Importance of Community in El Tonto Del Barrio
The title of Jose Armas’ story, "El Tonto Del Barrio" (or "The Barrio Dummy"), may be interpreted two different ways. The first interpretation is literal and applies to the simple-minded Romero, who with the help of his community is able to function in the real world. The second interpretation is ironic; it applies to the Harvard-bound Seferino, who though he means well is so lacking in experience that he turns Romero’s world upside down and nearly gets him committed to an institution. Many readers see the second interpretation as the more interesting, but to see the story in this light is to overlook a very important element. This element is the significant role of the community that is the setting for this story. If we consider the importance of the community, Romero is justly the title character. Romero gives the community character through his positive attitude, and he is a great role model to the children in terms of his work ethic. In return, the neighbors treat Romero with kindness, loyalty, and respect.
In a successful community, everyone must work together and help one another. Sometimes there are people in the community who seem strange to outsiders. They may even seem strange to the community members. The more peculiar residents may be ridiculed and put down, but not in Romero’s community—he is both respected and well-treated, and in return he treats members of the community with consideration. In this way Romero’s situation demands the best of his community, and in demanding their best, he makes the community stronger.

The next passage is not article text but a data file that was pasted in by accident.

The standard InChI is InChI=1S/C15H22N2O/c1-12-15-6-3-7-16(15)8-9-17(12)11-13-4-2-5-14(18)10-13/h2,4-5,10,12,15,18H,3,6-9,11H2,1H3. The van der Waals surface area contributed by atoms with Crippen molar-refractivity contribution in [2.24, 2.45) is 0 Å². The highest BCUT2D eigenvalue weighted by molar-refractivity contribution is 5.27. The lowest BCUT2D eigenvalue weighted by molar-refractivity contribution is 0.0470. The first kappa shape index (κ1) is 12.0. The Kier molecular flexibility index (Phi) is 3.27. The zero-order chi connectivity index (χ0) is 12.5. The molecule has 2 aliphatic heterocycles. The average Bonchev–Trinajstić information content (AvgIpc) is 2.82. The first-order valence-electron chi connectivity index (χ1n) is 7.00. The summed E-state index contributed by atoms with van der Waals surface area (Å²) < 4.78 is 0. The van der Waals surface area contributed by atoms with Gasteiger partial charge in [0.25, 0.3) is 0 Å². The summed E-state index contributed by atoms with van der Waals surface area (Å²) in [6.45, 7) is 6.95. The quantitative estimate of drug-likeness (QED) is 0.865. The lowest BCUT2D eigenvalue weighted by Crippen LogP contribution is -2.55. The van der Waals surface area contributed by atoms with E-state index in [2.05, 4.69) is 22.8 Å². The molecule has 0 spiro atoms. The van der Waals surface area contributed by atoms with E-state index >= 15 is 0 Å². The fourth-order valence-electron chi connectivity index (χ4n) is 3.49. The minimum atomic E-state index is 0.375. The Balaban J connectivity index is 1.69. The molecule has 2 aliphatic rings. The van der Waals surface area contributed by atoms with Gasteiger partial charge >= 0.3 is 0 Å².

Although Romero was not quite normal, he has a mature attitude towards his job, and he always made sure his work was done thoroughly: "R...
... middle of paper ...
... everyone is taught to help anyone who needs it and to respect everyone, no matter how odd he or she seems. These values come through strongly in Armas’ story.
Overall, the reader can see that this community does band together to support Romero. Romero is a bit touched, but he manages to teach everyone in the town some important lessons. He exemplifies a work ethic that is probably stronger than any else’s in the community. Despite his affliction, Romero is always cheerful and full of vitality. Even though he is the "village idiot" by conventional definition, he is a blessing to this barrio.
Armas, Jose. "El Tonto Del Barrio." Harper Anthology of Fiction. Ed. Sylvan Barnet. NY: HarperCollins, 1991. 1137-1142.
Armas, Jose. Cuban Consciousness in Literature: 1923-1974. Miami, Florida: Ediciones Universal, 1978.